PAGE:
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Filmmaker Hosts Virtual Screening Benefitting The Navajo Nation

Blackhorse Lowe / Provided
A still from the film FUKRY.

After premiering at the ImagiNATIVE film festival in Toronto, Blackhorse Lowe’s latest film FUKRY was slated for another round of screenings, including the Maoriland Film Festival in New Zealandthis spring. But that changed once COVID-19 forced many festivals to either go online or postpone indefinitely.


Rather than wait it out, he decided to partner with Tulsa’s historic movie theater Circle Cinema to host a virtual screening and promote the relief effort for the Navajo Nation.

“Since most people are stuck inside at home, they can just connect to Circle Cinema and show the film,” said Lowe.  

Lowe is a citizen of the Navajo Nation, which has been hit hard by COVID-19. His family lives outside of the Farmington, New Mexico area and they’re safe. But, some of his friends in Albuquerque have contracted the virus. So, while the online screening of the film is free, he’s asking people to support one of the organizations helping out.


“Most of the time, you go and pay for your ticket. Or, if you go to a film festival, you pay for a pass,” explained Lowe.


He’s asking that people take that money they would have used for a pass or a ticket and support one of the organizations listed on Circle Cinema’s website.


“So that money can go back to the people who really need it, who really need the PPE, need food, need water, especially out in the Navajo Nation, which is being hit hard right now,” Lowe said.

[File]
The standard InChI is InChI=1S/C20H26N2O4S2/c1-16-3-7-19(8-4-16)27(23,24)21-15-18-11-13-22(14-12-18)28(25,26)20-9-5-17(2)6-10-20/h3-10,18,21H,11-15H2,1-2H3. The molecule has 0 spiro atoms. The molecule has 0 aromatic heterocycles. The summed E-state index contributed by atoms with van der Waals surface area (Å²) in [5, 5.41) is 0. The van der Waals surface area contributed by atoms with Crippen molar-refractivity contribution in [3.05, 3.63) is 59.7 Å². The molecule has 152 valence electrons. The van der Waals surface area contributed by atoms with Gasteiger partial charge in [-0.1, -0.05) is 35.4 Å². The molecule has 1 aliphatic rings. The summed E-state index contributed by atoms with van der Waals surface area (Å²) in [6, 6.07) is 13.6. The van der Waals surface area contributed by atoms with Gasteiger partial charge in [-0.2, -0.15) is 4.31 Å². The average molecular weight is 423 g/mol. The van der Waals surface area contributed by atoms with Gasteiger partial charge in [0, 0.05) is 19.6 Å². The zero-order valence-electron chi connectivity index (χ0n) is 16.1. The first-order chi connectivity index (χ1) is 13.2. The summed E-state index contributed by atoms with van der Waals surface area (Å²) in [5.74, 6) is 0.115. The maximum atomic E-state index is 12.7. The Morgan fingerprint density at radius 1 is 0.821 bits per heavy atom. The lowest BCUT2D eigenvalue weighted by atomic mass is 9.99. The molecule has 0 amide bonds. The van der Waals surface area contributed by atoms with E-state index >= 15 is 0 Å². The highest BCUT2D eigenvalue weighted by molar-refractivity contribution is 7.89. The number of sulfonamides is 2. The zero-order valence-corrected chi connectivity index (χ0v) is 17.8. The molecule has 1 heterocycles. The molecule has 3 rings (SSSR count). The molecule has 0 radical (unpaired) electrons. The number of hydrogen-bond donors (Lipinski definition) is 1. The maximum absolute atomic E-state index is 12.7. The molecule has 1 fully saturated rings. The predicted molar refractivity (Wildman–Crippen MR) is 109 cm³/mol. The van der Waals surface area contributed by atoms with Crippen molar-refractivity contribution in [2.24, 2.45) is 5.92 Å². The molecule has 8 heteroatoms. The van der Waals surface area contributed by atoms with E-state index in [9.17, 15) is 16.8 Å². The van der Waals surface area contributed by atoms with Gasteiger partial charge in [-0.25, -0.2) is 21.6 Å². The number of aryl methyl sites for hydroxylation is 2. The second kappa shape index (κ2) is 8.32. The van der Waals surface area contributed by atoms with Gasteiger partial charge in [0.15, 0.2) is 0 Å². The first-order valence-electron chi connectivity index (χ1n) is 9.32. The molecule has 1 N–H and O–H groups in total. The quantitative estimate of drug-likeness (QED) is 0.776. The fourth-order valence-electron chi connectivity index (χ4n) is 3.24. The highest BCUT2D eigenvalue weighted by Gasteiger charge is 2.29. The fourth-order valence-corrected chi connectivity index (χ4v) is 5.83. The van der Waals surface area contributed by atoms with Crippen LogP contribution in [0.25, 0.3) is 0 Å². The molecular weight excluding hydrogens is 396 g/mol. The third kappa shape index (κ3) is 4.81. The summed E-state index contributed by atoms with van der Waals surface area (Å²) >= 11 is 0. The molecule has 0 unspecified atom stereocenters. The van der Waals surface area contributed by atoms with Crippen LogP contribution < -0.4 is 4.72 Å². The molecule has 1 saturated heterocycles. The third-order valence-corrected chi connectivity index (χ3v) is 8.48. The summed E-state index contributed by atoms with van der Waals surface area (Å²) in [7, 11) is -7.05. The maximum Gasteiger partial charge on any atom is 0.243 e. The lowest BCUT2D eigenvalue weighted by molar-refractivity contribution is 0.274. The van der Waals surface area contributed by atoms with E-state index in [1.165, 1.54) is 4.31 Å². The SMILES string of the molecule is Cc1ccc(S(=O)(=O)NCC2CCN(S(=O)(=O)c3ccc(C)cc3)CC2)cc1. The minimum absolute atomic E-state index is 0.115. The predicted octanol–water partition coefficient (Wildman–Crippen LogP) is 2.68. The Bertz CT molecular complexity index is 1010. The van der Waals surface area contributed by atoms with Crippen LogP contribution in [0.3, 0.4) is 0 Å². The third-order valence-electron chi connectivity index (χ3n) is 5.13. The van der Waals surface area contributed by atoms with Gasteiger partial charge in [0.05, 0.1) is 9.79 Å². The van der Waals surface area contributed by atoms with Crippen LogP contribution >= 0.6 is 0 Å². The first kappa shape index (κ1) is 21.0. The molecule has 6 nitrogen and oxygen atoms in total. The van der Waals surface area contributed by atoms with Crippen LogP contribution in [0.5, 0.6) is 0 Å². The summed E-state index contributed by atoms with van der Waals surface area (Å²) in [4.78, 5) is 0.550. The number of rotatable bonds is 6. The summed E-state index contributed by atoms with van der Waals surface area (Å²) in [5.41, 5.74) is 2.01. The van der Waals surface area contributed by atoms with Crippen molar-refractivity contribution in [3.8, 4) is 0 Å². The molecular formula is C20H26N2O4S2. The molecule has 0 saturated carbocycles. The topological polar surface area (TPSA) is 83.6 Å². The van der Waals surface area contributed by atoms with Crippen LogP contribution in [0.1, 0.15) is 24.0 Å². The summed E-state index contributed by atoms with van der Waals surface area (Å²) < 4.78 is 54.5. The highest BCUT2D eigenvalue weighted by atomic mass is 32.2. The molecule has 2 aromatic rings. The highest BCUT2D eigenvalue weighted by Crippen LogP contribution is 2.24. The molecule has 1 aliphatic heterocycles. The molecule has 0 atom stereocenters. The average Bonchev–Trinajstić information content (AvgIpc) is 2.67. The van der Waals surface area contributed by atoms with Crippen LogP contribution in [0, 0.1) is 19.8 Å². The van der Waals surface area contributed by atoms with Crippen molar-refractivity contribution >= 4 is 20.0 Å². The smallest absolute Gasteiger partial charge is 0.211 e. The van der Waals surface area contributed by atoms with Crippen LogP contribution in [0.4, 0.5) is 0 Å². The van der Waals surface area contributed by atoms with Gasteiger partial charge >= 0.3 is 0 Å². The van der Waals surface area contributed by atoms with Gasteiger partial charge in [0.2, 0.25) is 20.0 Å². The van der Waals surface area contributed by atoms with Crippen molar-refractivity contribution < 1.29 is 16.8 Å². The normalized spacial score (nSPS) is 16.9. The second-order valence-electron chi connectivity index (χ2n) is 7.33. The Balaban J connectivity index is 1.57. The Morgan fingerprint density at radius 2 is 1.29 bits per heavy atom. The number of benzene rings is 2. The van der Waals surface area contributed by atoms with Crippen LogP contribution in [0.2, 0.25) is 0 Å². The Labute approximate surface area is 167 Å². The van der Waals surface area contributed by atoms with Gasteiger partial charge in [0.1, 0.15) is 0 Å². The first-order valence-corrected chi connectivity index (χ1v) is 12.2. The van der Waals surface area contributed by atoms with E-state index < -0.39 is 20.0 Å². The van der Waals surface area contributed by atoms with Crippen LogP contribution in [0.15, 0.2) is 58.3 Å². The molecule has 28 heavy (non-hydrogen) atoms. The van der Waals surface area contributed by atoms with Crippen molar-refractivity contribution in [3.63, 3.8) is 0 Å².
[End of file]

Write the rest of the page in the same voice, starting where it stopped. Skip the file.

Lowe and his collaborators Morningstar Angeline, Daniel E. Hyde, Sally Kewayosh and Lydell Mitchell shot the film in 2018 before he moved to Tulsa to be a part of the Tulsa Artist Fellowship. He spent all of 2019 editing the feature-length film which his friend describes as a “doom rom-com.” 

“It's about this character named Ching Yazzie who falls in love with three multiple women. And then it all falls apart on him,” said Lowe.

Lowe drew upon a mix of influences like Chilean filmmaker Alejandro Jodorowsky, the Three Stooges and Rodney Dangerfield.

“We wanted to emulate a kind of 80’s comedy that was more slapstick and silly,” laughed Lowe. “But with Andrei Tarkovsky, Terrence Malick way of shooting.”

The soundtrack is a mix of punk bands from Albuquerque, New Mexico and Window Rock, Arizona to a haunting score produced by Crieslol, which is made up of another Tulsa Artist Fellow Matt Galindo from Atomic Culture. 

Even though Lowe wants to shine a spotlight on what’s happening within the Navajo Nation, the film isn’t about issues. That’s on purpose.

“It’s purely for comedy and hopefully for people to forget their troubles. A lot of the time, the Native films people see are really heavy on issues. But, we wanted to go in the opposite direction and show something that hasn’t been shown before as far as Indigenous film,” explained Lowe.

Lowe is hopeful he’ll get to shoot another film, but like a lot of artists, he’s waiting to see when it’s safe. In the meantime, he wants audiences to enjoy his new  film FUKRY from their homes and support an important cause.


FUKRY will be available to watch online starting Friday May 15 until May 21. More information about the movie and about the organizations Lowe is supporting is available at circlecinema.org.

Allison Herrera is a radio and print journalist who's worked for PRX's The World, Colorado Public Radio as the climate and environment editor and as a freelance reporter for High Country News’ Indigenous Affairs desk.
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